On the steps of San Francisco City Hall Thursday it was the activists, not the emperors, who had no clothes.

Nude activists dropped trou Thursday afternoon to protest the prosecution of one of their own in the nation’s capital.

George Davis, flanked by a handful of his supporters, proudly stood in the buff for all passersby to see in an attempt to call attention to his upcoming trial on indecent-exposure charges in Washington stemming from his arrest in May for trying to give a speech while nude in front of the Capitol.

Davis, who started Thursday’s protest in an apron, sunglasses, a fanny pack and not much else, went to the steps of City Hall to share his belief that the naked body is something people should be proud of.

“The general theme today is body freedom. The human body is nothing to be ashamed of,” he said. “It comes down to a public health issue. How can it be healthy for people to be ashamed of parts of their own bodies?”

Eventually shedding the apron, but keeping the fanny pack, Davis spoke on the issue to a small group of reporters as wide-eyed newlyweds posed for pictures in front of City Hall just steps away and equally surprised tourists snapped photos with bemused expressions.

“It’s bizarre,” said Deb Rochford, who was visiting San Francisco from Phoenix with her family when she happened upon the protest.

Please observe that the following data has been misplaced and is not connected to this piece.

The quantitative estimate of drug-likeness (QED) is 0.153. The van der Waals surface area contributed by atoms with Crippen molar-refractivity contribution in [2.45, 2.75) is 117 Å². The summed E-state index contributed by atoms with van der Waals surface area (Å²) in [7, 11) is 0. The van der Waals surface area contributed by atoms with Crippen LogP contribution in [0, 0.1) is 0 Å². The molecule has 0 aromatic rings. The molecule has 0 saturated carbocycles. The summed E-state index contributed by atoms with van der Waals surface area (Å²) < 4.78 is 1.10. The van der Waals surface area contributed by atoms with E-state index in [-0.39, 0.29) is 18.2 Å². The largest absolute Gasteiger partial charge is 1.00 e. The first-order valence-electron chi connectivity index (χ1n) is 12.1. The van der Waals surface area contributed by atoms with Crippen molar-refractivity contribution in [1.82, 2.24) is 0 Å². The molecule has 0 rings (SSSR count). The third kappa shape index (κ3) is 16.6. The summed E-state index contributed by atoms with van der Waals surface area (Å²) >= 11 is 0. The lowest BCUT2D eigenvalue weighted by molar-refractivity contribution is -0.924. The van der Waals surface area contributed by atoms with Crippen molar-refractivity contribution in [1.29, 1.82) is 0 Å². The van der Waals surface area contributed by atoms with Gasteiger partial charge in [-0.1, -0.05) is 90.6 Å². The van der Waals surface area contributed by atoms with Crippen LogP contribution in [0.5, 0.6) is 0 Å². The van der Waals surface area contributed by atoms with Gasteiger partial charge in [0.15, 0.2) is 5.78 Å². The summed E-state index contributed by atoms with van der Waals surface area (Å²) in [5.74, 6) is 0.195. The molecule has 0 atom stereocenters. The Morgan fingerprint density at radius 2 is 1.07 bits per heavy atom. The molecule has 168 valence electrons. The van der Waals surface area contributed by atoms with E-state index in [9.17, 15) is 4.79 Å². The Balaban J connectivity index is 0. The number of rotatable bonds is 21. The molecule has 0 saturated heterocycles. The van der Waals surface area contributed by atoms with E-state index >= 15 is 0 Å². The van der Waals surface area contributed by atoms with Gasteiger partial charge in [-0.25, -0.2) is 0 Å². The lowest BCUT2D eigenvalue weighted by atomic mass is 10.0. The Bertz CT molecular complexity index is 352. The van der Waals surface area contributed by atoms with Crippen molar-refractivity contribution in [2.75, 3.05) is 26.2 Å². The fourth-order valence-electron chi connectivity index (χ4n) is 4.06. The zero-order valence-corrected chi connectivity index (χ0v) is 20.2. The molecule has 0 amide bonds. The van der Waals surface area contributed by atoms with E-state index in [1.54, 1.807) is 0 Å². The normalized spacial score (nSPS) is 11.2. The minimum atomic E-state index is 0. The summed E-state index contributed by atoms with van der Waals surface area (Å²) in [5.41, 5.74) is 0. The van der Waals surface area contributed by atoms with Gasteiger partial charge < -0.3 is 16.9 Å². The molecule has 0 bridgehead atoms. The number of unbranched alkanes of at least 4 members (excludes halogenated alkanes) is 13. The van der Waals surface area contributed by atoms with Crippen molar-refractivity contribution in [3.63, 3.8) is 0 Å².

“I didn’t expect to see it. We’re in the midst of this beautiful city full of art. I’m not offended by it, but I don’t know if it’s the best look for the city.”

But while most who encountered the clothes-free activists quickly looked away or chuckled to themselves, the issue is a serious one to Gypsy Taub, who, along with Davis, is well known in the city for protesting San Francisco’s own nudity ban.

“This is outrageous,” she said of the case against Davis. “We feel like we’re fighting against the forces of the Dark Ages. You can’t be at peace with yourself if you aren’t at peace with yourself at your most basic level.”

Davis, along with fellow nudity proponent Stacey Lunin of New York City, went to the Capitol Reflecting Pool near the U.S. Capitol around noon on May 1 with plans to disrobe, make a speech and pose for a sketch artist.

Capitol police thwarted their plans.

Davis recalled being nude “for less than a minute” before he was handcuffed, covered in a vinyl sheet and carted off to a holding cell, where he was detained for three hours before being released with an indecent-exposure charge.

He claims his nudity was an act of political and artistic expression and insists there was nothing lewd or sexual intended.

He also hopes a not guilty outcome from his upcoming day in court would set a precedent in the nation’s capital.

“We’ve already achieved body freedom in New York City, which is the artistic and financial capital of the country,” he said. “If we can get it in Washington, D.C., the political capital, that opens the door for the rest of the country.”

Kale Williams is a San Francisco Chronicle staff writer. E-mail: kwilliams@sfchronicle.com Twitter: @sfkale


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